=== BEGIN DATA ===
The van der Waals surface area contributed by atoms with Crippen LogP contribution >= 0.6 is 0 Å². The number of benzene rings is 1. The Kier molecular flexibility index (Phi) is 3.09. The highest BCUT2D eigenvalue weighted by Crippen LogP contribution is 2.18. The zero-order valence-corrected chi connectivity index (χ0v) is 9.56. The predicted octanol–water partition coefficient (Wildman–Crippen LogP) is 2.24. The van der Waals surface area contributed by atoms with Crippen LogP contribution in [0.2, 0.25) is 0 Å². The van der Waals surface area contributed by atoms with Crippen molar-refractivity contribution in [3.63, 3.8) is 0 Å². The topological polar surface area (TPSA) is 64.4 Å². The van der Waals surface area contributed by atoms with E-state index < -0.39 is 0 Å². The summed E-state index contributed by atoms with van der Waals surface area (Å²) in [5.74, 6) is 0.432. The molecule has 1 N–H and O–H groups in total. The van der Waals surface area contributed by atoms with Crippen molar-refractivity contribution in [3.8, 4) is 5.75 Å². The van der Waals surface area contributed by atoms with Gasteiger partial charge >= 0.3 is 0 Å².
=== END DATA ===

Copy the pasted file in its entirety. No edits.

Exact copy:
The van der Waals surface area contributed by atoms with Crippen LogP contribution >= 0.6 is 0 Å². The number of benzene rings is 1. The Kier molecular flexibility index (Phi) is 3.09. The highest BCUT2D eigenvalue weighted by Crippen LogP contribution is 2.18. The zero-order valence-corrected chi connectivity index (χ0v) is 9.56. The predicted octanol–water partition coefficient (Wildman–Crippen LogP) is 2.24. The van der Waals surface area contributed by atoms with Crippen LogP contribution in [0.2, 0.25) is 0 Å². The van der Waals surface area contributed by atoms with Crippen molar-refractivity contribution in [3.63, 3.8) is 0 Å². The topological polar surface area (TPSA) is 64.4 Å². The van der Waals surface area contributed by atoms with E-state index < -0.39 is 0 Å². The summed E-state index contributed by atoms with van der Waals surface area (Å²) in [5.74, 6) is 0.432. The molecule has 1 N–H and O–H groups in total. The van der Waals surface area contributed by atoms with Crippen molar-refractivity contribution in [3.8, 4) is 5.75 Å². The van der Waals surface area contributed by atoms with Gasteiger partial charge >= 0.3 is 0 Å².